As an integral part of their Leaders for Tomorrow programme, the 18 participants (from 14 different countries) first completed CIDT’s online Results Based Management (RBM) course. This was a prerequisite for the in-person training programme. Feedback from the participants on the online course included the following:
- The course is interactive. While doing it you are working through examples and there’s continuous feedback whether you’re on the right path or not.
- It’s well-structured and divided into several parts, so one does not need to complete it all in one go.
- The course offered an in-depth training on real situations regarding our day to day activities, and if well applied in real life, one can change the operations around his/her environment with possible improved outcomes.
Prof. Philip Dearden of CIDT led three intensive days of strategic and programme planning work, which followed onfrom an intensive technical programme of study. . During those three days of workshop sessions, four teams developed a range of strategic programmes for future implementation. Ideas were shared, developed, critiqued and then final proposed programmes presented.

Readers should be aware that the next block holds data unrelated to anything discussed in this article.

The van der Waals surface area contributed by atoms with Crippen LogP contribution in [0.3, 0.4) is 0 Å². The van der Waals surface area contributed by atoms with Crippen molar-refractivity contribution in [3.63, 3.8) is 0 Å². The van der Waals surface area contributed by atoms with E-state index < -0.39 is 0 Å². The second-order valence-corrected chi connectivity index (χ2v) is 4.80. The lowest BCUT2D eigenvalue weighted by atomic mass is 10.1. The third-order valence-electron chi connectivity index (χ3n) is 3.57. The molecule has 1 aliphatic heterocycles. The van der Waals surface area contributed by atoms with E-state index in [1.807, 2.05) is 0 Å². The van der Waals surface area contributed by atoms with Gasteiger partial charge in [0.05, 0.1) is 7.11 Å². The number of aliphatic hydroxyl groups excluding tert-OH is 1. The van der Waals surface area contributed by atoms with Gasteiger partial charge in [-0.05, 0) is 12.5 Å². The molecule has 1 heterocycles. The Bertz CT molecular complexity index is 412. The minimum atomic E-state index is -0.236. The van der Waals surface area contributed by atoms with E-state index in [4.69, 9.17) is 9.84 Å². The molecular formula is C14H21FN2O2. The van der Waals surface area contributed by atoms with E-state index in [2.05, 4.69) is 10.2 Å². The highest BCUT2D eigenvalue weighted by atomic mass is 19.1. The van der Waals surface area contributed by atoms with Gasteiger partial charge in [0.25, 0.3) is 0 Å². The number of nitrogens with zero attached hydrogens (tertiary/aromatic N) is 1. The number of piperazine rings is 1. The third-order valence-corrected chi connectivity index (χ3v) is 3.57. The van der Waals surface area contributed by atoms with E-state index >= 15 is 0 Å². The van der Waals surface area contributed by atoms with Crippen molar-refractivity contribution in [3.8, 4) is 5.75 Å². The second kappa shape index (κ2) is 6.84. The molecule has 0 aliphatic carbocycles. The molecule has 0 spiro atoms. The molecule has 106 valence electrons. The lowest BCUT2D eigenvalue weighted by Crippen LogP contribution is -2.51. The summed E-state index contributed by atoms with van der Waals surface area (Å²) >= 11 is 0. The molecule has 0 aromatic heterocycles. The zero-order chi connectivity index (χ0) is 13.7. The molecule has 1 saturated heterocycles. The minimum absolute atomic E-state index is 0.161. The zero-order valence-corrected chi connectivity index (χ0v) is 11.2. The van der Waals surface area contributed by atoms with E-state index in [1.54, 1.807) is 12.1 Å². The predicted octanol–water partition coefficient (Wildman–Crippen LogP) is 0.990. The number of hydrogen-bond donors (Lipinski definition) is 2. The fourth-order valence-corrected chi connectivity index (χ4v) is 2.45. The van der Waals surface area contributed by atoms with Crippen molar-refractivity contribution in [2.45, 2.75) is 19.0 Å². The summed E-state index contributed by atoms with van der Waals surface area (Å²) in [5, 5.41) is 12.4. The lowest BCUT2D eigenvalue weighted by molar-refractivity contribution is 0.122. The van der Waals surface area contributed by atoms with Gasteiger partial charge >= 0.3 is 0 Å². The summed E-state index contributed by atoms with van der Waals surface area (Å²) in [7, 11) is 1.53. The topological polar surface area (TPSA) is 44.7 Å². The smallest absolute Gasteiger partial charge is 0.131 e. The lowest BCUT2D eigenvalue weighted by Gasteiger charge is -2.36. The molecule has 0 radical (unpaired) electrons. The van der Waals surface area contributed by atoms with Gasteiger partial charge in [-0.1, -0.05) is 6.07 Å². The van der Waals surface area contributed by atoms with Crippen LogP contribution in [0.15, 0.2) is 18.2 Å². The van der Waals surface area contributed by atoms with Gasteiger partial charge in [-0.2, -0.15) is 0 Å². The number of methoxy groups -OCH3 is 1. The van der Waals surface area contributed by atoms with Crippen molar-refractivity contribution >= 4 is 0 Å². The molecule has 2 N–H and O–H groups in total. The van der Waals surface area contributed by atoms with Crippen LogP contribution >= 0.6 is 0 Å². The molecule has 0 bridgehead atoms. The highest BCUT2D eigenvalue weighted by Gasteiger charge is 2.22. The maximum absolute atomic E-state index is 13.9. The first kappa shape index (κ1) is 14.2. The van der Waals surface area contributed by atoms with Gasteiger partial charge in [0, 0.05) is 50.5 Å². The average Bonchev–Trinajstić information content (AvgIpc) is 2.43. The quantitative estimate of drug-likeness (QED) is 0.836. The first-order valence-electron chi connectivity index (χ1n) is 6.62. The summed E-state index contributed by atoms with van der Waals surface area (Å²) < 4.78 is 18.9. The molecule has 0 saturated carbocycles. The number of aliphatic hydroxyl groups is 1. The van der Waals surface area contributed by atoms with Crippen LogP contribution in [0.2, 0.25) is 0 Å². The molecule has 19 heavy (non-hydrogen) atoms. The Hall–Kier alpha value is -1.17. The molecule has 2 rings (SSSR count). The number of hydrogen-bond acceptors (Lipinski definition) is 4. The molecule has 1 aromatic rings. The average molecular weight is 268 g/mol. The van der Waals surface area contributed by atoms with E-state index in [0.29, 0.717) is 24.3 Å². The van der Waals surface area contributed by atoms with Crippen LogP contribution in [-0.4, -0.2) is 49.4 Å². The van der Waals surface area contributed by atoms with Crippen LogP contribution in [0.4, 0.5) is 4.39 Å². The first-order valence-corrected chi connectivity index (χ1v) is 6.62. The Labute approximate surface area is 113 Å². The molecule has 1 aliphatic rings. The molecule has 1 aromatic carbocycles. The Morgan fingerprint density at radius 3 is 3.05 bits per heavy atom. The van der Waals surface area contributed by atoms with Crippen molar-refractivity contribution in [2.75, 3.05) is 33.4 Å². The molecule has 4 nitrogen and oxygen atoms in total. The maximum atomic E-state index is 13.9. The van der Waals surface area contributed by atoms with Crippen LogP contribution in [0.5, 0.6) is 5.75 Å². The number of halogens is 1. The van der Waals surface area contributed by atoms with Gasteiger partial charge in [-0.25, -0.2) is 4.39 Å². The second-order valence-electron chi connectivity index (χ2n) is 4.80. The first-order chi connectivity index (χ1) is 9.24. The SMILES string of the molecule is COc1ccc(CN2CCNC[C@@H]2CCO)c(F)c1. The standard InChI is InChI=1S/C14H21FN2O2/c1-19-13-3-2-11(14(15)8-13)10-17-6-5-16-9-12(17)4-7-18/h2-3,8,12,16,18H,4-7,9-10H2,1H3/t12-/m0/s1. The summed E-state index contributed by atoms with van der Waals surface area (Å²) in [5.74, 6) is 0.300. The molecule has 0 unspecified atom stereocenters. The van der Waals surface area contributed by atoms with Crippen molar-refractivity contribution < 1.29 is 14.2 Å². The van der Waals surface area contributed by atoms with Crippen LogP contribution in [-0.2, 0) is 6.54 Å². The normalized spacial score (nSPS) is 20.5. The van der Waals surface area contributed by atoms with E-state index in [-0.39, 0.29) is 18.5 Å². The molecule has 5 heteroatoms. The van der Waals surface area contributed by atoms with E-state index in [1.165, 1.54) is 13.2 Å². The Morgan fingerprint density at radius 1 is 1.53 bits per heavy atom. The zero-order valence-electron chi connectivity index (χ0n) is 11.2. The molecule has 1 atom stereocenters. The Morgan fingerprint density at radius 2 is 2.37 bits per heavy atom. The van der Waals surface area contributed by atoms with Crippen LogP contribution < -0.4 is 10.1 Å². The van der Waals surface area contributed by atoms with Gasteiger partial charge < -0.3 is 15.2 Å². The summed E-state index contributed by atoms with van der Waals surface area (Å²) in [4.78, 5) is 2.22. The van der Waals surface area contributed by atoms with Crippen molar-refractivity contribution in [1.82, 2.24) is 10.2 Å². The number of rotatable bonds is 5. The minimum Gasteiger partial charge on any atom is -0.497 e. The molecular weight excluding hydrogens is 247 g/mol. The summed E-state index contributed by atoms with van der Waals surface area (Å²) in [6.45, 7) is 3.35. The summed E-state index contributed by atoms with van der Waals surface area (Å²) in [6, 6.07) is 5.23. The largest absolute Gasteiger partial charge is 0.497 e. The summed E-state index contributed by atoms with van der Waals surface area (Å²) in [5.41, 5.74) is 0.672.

A range of very positive comments were made by the participants about the CIDT-facilitated workshop:
- “I have gained a lot of useful knowledge in a short space of time.”
- “I’m very grateful for the opportunity to meet everyone here from different countries and cultures – it’s been a wonderful experience.”
- “The knowledge and practice gained from this course will be extremely helpful to me. In addition I plan to pass on what I have gained to my team back home.”
- “I really enjoyed the interactions and learning from each other – thank you so much for facilitating this so effectively.”
- “Before I didn’t understand the course title – now I do! I know what I have to do and I will do it!:
Above left: Dr Douglas Olsen, Prof. Philip Dearden, Chingis Kuanbayev and Andy Henson – the key course leaders and facilitators.